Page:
You can have file folders within file folders. For example, you may have a file folder named College Courses. When you open that folder, you could have sub-folders named for each of your courses. Within each folder you can have all the documents which are related to that course – your assignments, labs, saved reference material, etc. Then it’s easy to locate your documents. The more courses you take, the more you will appreciate having your documents saved in an orderly manner.

Whenever you are working on an assignment or research paper, make sure to save regularly. Saving regularly is critical. There is nothing more frustrating than putting your heart and soul into an assignment, only to lose it. It usually happens to every student once, because it is a hard lesson to learn. Once they have suffered the loss of a lot of hard work put into an assignment, students rarely allow that to happen to themselves again. Students need to save their material regularly.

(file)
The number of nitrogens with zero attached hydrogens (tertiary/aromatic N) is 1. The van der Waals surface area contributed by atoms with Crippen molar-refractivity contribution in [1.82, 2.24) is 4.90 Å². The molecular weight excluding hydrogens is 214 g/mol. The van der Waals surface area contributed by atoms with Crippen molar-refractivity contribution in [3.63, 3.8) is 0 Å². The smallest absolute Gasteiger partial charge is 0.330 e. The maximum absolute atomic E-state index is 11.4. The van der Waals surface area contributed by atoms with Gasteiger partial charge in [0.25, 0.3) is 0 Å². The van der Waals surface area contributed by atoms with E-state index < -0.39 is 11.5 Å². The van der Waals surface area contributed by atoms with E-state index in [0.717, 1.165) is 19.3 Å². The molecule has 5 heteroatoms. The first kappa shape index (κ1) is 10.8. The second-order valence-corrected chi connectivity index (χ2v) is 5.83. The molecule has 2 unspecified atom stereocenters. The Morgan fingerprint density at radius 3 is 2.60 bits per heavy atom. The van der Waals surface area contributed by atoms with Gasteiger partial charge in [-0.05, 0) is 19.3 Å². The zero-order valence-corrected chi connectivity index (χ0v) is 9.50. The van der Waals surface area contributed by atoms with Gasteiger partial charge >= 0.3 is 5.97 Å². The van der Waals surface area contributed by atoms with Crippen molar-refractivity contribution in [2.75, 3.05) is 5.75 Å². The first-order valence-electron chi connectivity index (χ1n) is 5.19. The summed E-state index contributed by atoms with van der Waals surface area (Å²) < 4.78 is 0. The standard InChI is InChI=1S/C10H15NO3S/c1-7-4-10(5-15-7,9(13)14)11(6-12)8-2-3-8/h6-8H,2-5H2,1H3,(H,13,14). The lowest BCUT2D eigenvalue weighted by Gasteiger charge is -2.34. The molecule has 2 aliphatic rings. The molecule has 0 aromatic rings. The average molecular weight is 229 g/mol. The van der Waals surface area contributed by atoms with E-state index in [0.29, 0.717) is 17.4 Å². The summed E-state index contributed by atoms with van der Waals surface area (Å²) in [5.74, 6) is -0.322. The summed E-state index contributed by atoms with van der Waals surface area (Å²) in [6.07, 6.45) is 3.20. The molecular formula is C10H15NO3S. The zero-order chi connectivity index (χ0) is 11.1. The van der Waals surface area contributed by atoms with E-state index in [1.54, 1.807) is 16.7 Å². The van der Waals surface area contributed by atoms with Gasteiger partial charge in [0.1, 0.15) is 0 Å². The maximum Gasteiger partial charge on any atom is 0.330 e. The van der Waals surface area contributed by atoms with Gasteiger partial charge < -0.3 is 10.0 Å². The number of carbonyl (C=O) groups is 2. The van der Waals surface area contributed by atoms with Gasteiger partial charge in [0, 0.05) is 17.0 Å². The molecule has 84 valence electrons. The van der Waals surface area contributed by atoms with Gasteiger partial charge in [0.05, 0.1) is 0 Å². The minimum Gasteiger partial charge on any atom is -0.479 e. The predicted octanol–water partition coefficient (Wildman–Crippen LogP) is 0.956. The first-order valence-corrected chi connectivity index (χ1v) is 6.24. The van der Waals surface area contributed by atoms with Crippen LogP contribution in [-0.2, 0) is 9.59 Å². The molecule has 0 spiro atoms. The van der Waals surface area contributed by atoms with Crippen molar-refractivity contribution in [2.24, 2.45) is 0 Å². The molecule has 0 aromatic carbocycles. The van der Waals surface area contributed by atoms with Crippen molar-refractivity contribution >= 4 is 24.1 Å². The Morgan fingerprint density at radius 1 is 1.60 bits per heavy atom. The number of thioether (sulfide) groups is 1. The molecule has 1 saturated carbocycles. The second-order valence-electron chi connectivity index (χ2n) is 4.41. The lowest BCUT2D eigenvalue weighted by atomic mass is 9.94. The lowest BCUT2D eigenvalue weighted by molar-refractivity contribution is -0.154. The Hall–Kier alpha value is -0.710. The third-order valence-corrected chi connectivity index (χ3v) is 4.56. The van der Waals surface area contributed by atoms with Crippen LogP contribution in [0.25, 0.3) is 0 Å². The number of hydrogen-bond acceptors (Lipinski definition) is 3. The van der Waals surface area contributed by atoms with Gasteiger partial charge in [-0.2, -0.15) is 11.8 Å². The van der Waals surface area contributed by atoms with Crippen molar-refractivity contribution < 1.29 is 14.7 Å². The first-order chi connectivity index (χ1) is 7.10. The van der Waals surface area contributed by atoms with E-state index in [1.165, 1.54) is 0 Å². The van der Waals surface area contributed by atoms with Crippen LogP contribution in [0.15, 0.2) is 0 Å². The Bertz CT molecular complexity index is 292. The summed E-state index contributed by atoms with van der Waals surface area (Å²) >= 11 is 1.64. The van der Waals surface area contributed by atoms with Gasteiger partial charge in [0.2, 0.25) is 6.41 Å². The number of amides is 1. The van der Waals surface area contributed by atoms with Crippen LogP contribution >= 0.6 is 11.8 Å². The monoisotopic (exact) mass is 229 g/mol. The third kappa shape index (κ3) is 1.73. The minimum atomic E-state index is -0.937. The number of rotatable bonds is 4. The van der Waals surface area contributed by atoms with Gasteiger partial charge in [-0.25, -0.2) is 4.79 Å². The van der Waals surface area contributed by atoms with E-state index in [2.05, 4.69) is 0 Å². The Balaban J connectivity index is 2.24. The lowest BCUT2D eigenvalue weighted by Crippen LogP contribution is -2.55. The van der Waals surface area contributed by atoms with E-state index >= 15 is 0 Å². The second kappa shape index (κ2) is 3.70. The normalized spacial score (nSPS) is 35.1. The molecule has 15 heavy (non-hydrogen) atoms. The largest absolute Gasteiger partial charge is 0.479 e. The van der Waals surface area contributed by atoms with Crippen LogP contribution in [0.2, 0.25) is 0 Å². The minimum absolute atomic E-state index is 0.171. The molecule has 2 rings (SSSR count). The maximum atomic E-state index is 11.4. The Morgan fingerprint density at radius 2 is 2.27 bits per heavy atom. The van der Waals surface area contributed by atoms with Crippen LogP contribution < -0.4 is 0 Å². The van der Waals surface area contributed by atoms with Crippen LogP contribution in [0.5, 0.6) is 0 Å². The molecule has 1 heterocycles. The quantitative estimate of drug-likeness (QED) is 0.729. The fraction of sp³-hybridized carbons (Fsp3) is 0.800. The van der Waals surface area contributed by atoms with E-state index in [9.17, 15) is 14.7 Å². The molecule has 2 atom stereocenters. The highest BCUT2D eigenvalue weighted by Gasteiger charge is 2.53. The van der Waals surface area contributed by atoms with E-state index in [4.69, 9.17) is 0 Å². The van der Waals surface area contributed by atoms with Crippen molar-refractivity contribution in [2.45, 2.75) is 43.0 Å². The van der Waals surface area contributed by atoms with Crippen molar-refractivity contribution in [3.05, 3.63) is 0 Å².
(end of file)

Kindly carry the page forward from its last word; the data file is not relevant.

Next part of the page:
Author’s Story

I usually hit the save button about every paragraph. Sometimes I hit it more often if I have struggled to word a sentence just right; I’ll hit save immediately as soon as I’m happy with it. Anytime I’ve fiddled with sizing a picture or wrapped text around a picture and fussed with it until I’m happy with the layout, I hit save. Anytime I’ve created a link or formatted all the headings, I hit save.  Whenever I’ve cut and pasted information, or moved chunks around on the page, I hit save. If I’m going to hop up from the computer to make a cup of tea, I hit save. That way if I get distracted and come back later, I know the file has been saved. My motto is to save often enough that you wouldn’t be frustrated if you lost the unsaved data and had to recreate it. For me that’s virtually every 5-10 sentences or every paragraph. If you can’t remember the last time you hit save, then hit save!
— Mary Shier, College of the Rockies

Backing Up